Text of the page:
• rising production costs both on-farm and beyond farmgate

• international market access

• logistics infrastructure (in)efficiencies

• regulatory pressures

• capital constraints and

• product innovation and development.

A change in government would aggravate most if not all of these.

Rabobank general manager Food & Agribusiness Research and Advisory Luke Chandler says “while the rising demand growth for food from Asia remains a golden opportunity, New Zealand and Australia both risk missing the boat without a more co-ordinated effort from industry and government” to address the factors which threaten to impact both countries’ future competitiveness in world export markets.

“While the competiveness of New Zealand’s food and agricultural sectors has generally compared favourably in a global context in the past, this situation is far from static,” he says.

“Many of New Zealand’s competitors in agricultural markets around the world are
investing heavily and becoming much more productive, and this is very much raising the bar for New Zealand’s agricultural industries.”

Mr Chandler says food and agriculture is becoming the subject of increased focus from governments around the world as the challenge of meeting the food needs of a growing and wealthier global population places pressure on farming enterprises.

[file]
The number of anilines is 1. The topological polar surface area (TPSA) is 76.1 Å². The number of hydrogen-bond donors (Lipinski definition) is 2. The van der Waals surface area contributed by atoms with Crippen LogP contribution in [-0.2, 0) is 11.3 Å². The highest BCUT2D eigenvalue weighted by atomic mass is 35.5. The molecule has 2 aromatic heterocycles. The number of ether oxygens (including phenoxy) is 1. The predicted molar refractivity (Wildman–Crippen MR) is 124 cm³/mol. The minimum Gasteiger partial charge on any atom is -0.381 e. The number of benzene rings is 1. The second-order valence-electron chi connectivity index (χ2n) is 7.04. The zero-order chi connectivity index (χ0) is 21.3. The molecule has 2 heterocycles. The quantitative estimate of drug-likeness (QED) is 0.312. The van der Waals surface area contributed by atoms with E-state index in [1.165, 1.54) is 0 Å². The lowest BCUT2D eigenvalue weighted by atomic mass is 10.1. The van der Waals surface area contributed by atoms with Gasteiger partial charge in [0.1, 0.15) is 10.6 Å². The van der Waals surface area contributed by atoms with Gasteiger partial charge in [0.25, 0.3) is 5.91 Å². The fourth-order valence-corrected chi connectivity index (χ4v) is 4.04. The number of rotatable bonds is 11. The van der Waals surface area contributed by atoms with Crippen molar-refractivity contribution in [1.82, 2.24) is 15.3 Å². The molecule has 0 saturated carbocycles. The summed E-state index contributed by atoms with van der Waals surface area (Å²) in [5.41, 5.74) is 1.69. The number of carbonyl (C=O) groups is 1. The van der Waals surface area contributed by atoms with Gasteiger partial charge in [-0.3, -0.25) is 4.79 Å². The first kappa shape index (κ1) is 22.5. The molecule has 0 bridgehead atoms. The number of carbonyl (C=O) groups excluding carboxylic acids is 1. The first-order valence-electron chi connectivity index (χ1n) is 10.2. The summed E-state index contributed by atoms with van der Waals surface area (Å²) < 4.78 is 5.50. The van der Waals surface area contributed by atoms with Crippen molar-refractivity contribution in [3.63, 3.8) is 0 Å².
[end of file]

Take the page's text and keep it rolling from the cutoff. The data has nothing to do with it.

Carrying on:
“However, we need to realise that New Zealand is not the only agricultural exporter looking to capture this increasing demand,” he says. “Over the past decade highly-resourceful developing countries have begun to assume a greater role in the global export trade of food and agriculture products.

“The potential of countries in South America and Eastern Europe is obvious, but even some major food-importing countries and regions, such as China and the ASEAN-5 nations are playing a greater role in shaping the export landscape.”

Some of these countries don’t have our high standards for food quality and safety and environmental practices.

That means we face higher costs but also gives us a marketing opportunity.

As opportunities to boost direct on-farm cost competitiveness become harder to realise for New Zealand, the report says, the nation’s food and agribusiness sector must look to broader factors to maintain its competitive edge.

Regulatory pressures – New Zealand dairy The report notes other determinants of growth and prosperity for agriculture include the sector’s ability to deal with regulatory pressures.